The EITF observed that SOP 78-9 generally required use of the equity method of accounting for limited partnership investments unless the limited partner's interest was so minor that the partner had virtually no influence over partnership operating and financial policies.

The AICPA is reconsidering the guidance in SOP 78-9 in its project Accounting for Investors' Interests in Unconsolidated Real Estate Joint Ventures. An exposure draft of a proposed SOP is expected to be available for public comment in the first quarter of 1996.

The following consensuses were reached regarding investments accounted for under SOP 78-9 (either cost or equity method):

1. A limited partnership investment in a qualified affordable housing project should be reviewed periodically for impairment.

2. A liability should be recognized for delayed equity contributions that are unconditional and legally binding. A liability should be recognized for equity contributions that are contingent on a future event when that contingent event becomes probable. For additional guidance on delayed equity contributions, see Issue no. 85-16, Leveraged Leases, FASB Statement no. 5, Accounting for Contingencies, and Statement of Financial Accounting Concepts no. 6, Elements of Financial Statements.

The following consensus was reached regarding investments accounted for under the cost method:

Any excess of the carrying amount of the investment over its estimated residual value (calculated at the end of the last period in which tax credits are allocated to the investor without reflecting anticipated inflation) should be amortized during the periods in which tax credits are allocated to the investor. Annual amortization should be based on the proportion of tax credits received in the current year to total estimated tax credits to be allocated to the investor.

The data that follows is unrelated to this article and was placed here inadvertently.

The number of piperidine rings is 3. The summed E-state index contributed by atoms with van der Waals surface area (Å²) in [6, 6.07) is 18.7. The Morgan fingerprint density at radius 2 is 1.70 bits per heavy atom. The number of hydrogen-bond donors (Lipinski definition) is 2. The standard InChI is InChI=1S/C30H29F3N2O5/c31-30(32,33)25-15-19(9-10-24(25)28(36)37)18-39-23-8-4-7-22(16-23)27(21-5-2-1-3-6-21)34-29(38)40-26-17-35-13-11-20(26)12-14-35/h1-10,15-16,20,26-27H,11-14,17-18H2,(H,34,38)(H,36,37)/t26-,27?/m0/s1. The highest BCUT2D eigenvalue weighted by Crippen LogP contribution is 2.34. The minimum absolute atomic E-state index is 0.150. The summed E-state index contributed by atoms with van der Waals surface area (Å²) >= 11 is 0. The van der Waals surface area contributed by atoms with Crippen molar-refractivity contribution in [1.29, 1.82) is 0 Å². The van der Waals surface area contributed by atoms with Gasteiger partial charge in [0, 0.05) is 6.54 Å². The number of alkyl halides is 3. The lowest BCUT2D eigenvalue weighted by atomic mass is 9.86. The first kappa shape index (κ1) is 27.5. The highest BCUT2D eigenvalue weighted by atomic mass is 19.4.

EITF Abstracts includes an example of the application of these consensuses to a limited partnership investment in an affordable housing project accounted for under the cost, equity and effective yield methods.

EITF Abstracts, copyrighted by the FASB, is available in soft-cover and loose-leaf versions and may be obtained by contacting the FASB order department at 401 Merritt 7, P.O. Box 5116, Norwalk, Connecticut 06856-5116. Phone: (203) 847-0700.


* EITF Issue no. 94-1 Accounting problem: May an investor in a limited partnership that operates a qualified affordable housing project account for its investment using either the effective yield method (subject to certain conditions) or the guidance in SOP 78-9? Consensus: Yes.

By LINDA C. DELAHANTY, CPA, technical manager, and LINDA A. VOLKERT, CPA, senior technical manager, of the AICPA technical information division.

Statement on Auditing Standards no. 69, The Meaning of "Present Fairly in Conformity With Generally Accepted Accounting Principles" in the Independent Auditor's Report, identifies Financial Accounting Standards Board emerging issues task force (EITF) consensuses as sources of established generally accepted accounting principles.
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Title Annotation:emerging issues task force; accounting for affordable housing tax benefits
Author:Volkert, Linda A.
Publication:Journal of Accountancy
Date:Dec 1, 1995